If you ask a child what sound a car makes, I would be willing to bet their answer is “vroom.” At least in the “hear” and now. If current trends hold, that might change. Electric vehicle ownership is rising, changing the soundscape. What onomatopoeia will we use to imitate electric vehicle performance in the future? Psss? Szzzz?
Electric vehicle performance attributes and comfort considerations are quite different—and still evolving. How does testing these attributes factor into all of this? I raised this and other questions with Katleen Michiels, head of the Simcenter Engineering & Consulting testing group at the Center of Excellence in Performance Engineering. Here is part of our conversation:
Can you give us a high-level view of what testing for electric vehicles entails?
It depends a bit on the performance attribute and the type of project. For example, you can focus on road noise, pure motor performance or handling. Depending on your vehicle’s development phase, there are different testing types: benchmarking for target setting, component characterization for modelling and correlation and suitable input loads for models and validation of design variants and modifications.
How is noise different when comparing combustion engines and electric vehicles?
Combustion engines are typically loud at lower frequencies, depending on the type and size of the engine. Let’s say, in general, around 400 to 500 Hertz. And in many driving conditions, that noise masks all kinds of other noises like road noise, air conditioners and pumps, et cetera.
Electric motors are now more silent at lower frequencies, so they no longer mask those noises. But on the other hand, you have a sharper, higher frequency noise.
Typically, there are larger tires for electric vehicles. Also, the body, as such, is different because you have this huge and heavy battery underneath. Stiffness is different, and model behaviour is different. You often have motors on the front and rear connected to the subframes and the suspension. Sometimes you even have wheels with in-wheel motors.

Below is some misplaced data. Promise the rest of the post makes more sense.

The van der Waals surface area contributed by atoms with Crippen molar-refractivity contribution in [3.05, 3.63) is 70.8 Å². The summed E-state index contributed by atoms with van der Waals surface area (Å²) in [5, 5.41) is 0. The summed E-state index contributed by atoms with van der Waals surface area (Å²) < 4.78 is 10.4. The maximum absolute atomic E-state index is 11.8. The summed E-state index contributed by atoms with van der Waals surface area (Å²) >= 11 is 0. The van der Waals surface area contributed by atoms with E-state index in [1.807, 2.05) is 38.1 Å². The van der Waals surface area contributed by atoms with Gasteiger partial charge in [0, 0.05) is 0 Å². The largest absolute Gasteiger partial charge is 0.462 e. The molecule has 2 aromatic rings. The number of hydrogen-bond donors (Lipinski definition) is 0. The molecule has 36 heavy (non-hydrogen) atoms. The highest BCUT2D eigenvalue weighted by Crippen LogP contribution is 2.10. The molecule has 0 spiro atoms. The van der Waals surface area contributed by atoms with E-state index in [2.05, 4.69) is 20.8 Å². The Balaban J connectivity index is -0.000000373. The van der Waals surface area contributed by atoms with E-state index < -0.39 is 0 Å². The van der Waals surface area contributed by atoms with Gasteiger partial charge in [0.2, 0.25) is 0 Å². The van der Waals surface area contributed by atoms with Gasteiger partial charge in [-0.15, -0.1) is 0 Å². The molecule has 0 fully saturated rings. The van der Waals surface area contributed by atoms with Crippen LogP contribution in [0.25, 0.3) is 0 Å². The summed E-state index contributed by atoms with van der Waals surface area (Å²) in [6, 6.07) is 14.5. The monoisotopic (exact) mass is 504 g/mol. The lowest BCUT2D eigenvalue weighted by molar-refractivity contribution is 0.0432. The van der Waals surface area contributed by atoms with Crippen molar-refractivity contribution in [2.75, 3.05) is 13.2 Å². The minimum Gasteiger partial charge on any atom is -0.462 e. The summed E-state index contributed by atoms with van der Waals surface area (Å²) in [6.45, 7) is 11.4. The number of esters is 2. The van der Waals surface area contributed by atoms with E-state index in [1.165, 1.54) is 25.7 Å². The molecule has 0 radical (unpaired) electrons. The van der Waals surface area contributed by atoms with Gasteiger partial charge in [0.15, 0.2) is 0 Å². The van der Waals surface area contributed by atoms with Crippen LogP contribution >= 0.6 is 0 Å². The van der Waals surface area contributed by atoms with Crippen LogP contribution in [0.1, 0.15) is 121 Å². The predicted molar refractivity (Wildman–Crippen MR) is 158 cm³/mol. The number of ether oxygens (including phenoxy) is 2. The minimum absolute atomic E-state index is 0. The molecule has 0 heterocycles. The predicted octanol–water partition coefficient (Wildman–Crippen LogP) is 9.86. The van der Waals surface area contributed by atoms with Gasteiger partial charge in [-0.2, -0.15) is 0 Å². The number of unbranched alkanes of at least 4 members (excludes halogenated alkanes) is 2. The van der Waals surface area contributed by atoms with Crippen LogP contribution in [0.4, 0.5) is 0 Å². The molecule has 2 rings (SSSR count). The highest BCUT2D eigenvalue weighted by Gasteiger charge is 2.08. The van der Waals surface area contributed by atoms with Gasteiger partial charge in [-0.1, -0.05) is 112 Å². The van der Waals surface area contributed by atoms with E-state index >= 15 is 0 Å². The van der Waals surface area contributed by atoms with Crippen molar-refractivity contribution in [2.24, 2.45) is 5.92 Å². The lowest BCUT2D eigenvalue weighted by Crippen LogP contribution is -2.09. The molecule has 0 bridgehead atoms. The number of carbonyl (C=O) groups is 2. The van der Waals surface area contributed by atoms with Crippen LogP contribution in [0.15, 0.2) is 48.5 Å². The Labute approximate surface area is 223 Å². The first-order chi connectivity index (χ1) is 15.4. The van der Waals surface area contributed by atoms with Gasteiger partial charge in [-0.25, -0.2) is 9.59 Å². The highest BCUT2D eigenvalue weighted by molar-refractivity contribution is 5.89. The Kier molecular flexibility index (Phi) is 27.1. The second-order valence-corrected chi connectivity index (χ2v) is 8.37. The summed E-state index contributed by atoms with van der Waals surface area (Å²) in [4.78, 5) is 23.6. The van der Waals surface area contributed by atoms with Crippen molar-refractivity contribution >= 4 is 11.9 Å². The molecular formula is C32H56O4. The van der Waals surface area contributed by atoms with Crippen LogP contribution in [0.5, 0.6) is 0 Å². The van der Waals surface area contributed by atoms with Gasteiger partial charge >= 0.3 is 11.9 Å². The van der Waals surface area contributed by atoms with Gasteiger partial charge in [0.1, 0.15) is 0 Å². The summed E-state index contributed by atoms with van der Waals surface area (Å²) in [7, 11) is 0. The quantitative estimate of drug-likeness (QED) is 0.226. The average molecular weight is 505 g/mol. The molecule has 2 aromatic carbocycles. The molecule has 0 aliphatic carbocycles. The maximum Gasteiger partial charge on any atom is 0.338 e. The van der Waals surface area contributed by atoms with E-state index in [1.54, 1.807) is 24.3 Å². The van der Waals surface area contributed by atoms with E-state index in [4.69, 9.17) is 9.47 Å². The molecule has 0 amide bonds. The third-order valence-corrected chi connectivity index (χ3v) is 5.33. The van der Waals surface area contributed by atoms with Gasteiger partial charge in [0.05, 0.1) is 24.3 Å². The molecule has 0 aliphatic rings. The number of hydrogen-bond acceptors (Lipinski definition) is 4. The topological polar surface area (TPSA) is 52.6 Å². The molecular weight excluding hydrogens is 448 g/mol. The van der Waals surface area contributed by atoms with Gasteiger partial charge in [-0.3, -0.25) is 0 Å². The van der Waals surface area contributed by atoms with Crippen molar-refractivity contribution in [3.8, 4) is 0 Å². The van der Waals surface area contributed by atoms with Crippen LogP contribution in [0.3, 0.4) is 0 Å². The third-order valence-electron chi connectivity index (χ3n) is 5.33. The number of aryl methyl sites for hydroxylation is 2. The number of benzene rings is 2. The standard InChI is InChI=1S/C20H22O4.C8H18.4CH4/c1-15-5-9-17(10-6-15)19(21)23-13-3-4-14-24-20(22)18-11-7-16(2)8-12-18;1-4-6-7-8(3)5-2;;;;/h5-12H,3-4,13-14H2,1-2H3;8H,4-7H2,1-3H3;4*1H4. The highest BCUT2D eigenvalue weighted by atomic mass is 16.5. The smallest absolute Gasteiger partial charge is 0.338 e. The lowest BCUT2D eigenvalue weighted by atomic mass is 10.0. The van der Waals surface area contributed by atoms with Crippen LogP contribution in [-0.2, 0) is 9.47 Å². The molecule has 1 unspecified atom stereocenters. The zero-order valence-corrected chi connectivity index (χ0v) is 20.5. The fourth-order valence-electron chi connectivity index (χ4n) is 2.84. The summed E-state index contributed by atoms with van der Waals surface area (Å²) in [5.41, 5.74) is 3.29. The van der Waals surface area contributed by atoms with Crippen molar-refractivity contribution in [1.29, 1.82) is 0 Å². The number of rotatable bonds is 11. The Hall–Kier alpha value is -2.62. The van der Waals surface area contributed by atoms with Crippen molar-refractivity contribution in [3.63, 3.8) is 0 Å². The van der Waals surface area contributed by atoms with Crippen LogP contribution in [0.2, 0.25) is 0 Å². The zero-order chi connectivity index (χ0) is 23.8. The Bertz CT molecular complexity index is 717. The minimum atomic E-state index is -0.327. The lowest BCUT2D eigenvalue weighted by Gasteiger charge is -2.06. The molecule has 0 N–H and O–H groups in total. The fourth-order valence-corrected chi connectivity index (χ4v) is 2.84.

So all that affects road noise as well. So it is not just a copy/paste from combustion engines, and you say, “Okay, we use the same technique.” The vehicle’s behaviour is quite different. Besides road noise, you have typical EV noises: regeneration noise, battery charging noise, inverter noise, and noises related to the different driving conditions.
What is misunderstood the most about testing?
People think that test is only in the last stage of a vehicle’s development. And that is only to troubleshoot the latest version of the prototypes for the last-minute improvements. And that’s not at all the case. So testing can take place in the beginning for target setting, getting realistic input loads for early-stage modelling.
We can test on components for correlation and reverse engineering for parameter characterization, all in the function of improving models. Hardware-in-the-loop configurations are also a set of testing that we do. So in all stages of the development cycle, there is a way where you can test. And it is very often in combination or in the function of simulation of models.
So how does the testing then factor into the simulation? How do we plug it back into our digital twins?
There are different ways. You can estimate the loads using test. That is very often a combination of measurement and calculation. And then you apply that to a simulation model. That is (relatively) straightforward. You can correlate and update your simulation model with test-based component representations or tested model parameters. Well-correlated simulation models are then used to further improve the design of components, assemblies or an entire digital twin of the vehicle. The digital twin of the vehicle can be validated with full vehicle testing.
There is also a possibility of hardware in the loop where you have a complete model, your test bench, or a vehicle where a part of it is hardware. Then you can test performance on that piece of hardware, and then it’s in one cycle, a combination of test and simulation.
What also happens sometimes is that you then make a test-based model of a particular component. For example, when you want to focus on a suspension, you know the body part you will keep still — that will remain the same. Then you can make a simple representation based on a test. You couple that with a simulation of your suspension and then simulate whatever modification you want. This is a hybrid model.
In the Testing Electric Vehicle Performance episode of the Engineer Innovation podcast, you can hear our entire conversation, including more great insights from Katleen.